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1918

Germans and Allies step up operations near Somme

On this day in 1918, German forces in the throes of a major spring offensive on the Western Front launch a renewed attack on Allied positions between the Somme and Avre Rivers.

The first stage of the German offensive, dubbed “Operation Michael,” began March 21, 1918; by the first days of April it had resulted in a gain of almost 40 miles of territory for the Germans, the largest advance in the west for either side since 1914. After initial panic, the Allies had managed to stabilize and strengthen their defense, stopping the Germans at Moreuil Wood on March 30 and continuing their hardy defense of the crucial railroad junction and town of Amiens, France, just south of the Somme.

With a bombardment by more than 1,200 guns and a total of 15 divisions sent against only seven of the enemy’s, the Germans attacked in force at Villers-Bretonneux on April 4. Again, British and Australian troops reacted with panic in the face of such an onslaught, but soon rallied to drive back their attackers. At the same time, French divisions made their own advances along the front running between the towns of Castel and Cantigny, to the south of Villers-Bretonneux.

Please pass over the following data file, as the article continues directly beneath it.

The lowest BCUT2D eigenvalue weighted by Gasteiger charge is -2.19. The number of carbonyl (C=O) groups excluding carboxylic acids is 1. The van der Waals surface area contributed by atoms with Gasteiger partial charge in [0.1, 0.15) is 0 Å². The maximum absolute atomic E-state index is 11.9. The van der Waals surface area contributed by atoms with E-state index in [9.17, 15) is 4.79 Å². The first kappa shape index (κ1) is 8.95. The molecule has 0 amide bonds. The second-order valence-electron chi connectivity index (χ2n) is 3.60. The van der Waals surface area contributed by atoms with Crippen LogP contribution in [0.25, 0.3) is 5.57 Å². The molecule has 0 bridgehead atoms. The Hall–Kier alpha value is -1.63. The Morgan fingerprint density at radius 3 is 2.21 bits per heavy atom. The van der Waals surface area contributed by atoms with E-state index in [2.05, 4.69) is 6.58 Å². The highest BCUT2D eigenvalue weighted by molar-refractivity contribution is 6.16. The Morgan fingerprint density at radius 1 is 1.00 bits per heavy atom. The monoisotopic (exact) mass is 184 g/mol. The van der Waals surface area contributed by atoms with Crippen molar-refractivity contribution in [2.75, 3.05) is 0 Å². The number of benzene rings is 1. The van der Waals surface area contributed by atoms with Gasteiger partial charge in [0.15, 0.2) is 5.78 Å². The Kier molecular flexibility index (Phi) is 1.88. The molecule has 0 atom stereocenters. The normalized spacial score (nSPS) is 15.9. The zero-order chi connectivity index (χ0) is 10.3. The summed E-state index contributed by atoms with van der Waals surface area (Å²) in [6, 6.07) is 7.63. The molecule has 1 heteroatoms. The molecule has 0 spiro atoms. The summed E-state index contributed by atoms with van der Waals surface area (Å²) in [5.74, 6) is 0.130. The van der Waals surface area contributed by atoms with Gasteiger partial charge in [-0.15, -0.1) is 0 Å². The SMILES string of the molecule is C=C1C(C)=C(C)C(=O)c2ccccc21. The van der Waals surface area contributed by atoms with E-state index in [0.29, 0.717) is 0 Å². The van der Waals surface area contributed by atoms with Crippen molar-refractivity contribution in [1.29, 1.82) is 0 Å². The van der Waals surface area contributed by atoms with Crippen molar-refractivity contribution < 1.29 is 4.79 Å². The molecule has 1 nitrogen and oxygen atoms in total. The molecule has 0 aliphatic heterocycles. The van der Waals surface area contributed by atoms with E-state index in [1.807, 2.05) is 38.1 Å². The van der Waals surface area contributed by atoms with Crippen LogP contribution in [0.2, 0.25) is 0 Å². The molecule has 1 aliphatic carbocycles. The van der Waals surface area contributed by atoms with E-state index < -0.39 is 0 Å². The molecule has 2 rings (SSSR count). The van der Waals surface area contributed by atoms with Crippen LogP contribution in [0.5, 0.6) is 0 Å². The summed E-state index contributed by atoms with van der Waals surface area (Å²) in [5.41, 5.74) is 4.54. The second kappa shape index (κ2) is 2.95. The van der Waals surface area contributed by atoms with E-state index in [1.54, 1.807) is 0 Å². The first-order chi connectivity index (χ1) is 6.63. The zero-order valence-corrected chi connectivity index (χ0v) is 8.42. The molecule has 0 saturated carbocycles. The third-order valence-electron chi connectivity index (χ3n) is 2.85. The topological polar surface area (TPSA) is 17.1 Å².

Also on April 4, German military officials announced that their attacks in the Somme region had claimed a total of 90,000 Allied prisoners since March 21. The following day, Erich Ludendorff, chief of the German general staff, formally closed down the Michael offensive; the second phase of the attacks, “Georgette,” would begin four days later in Flanders.

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